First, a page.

Paydiant is a ‘white label’ payment platform consisting of a development toolkit that handles all the complexities of creating a wallet and integrates it with the retailer’s point-of-sale ecosystem. Their technology is the reason why CurrentC, and now PayPal, can run on existing smartphones, POS and payment terminals. The application payment interface (API) is easy to implement enabling the POS to present a QR Code for the smartphone to scan and initiate the payment transfer.
News: PayPal debuts new chip-and-pin (EMV) and NFC-enabled solution
The new capability means that PayPal merchants can accept mobile payments from Google Wallet and Apple Pay. Plans are to rollout the device in the UK and Australia this summer, then later in 2015 to the US. It’s estimated the reader will be priced in the $100 to $200 range. This will allow for smaller merchants to go out and get themselves a website by SMAR7 Apps and get online as well as in stores! This new scheme will bring them in new business!
Google Wallet/Android Pay
- Announced: May 2011
- Device type: Android
- Technology: NFC
News: Google buys Softcard mobile payment technology
Google Wallet announced its purchase of Softcard’s mobile payment technology that enables tap-and-pay payments for Android smartphones sold by AT&T, T-Mobile and Verizon Wireless. Previously these carriers blocked Google Pay in favor of their own tap-and-pay application, Softcard. Google Wallet users can also make online payments and track participation in loyalty programs (a feature not currently offered in Apple Pay).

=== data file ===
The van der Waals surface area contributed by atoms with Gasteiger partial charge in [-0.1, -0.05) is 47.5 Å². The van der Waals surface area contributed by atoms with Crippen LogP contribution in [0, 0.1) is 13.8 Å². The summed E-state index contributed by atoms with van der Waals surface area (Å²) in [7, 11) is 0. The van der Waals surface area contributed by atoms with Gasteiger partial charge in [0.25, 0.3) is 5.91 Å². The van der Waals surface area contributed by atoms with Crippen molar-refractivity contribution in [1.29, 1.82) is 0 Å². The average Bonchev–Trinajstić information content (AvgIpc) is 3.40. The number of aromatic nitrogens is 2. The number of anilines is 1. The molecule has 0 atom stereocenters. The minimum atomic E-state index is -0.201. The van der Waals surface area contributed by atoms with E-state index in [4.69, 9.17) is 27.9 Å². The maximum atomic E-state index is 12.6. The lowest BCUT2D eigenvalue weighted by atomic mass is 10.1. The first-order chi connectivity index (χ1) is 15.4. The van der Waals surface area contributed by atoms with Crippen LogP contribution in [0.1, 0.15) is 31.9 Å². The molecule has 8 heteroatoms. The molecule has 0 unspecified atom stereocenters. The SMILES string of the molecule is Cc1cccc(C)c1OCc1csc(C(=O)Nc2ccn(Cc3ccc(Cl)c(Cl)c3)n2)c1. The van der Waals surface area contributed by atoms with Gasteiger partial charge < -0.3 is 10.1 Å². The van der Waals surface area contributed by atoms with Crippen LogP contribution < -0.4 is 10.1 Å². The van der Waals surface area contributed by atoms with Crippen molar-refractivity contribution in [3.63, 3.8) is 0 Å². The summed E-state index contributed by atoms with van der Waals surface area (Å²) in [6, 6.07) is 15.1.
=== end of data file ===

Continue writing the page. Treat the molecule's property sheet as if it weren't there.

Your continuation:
Android Pay will use tokenization, NFC and potentially fingerprint scanner. It’s expected to have advantage over Apple Pay as Android currently has a 52% share of the US market as well as dominant share in other markets including the UK (51%), China (73%) and Mexico (85%).
- Announced: March 1, 2015 with availability summer 2015
- Device type: Samsung Galaxy S6 and S6 edge
- Technology: NFC and magnetic secure transmission (MST)
A recent article by Pymnts.com estimates that Samsung Pay will work on 90% of the 15 million payment terminals installed in the US. In contrast, because it uses NFC technology only, Apple Pay is currently compatible with an estimated 220,000 payment terminals.
News: Samsung buys LoopPay
Samsung’s recent acquisition of LoopPay, an established mobile payment system, accelerates its mobile commerce efforts beyond mobile payments creating a comprehensive mobile wallet that doesn’t require merchants or consumers to change their behavior at a faster pace than they are will to accept.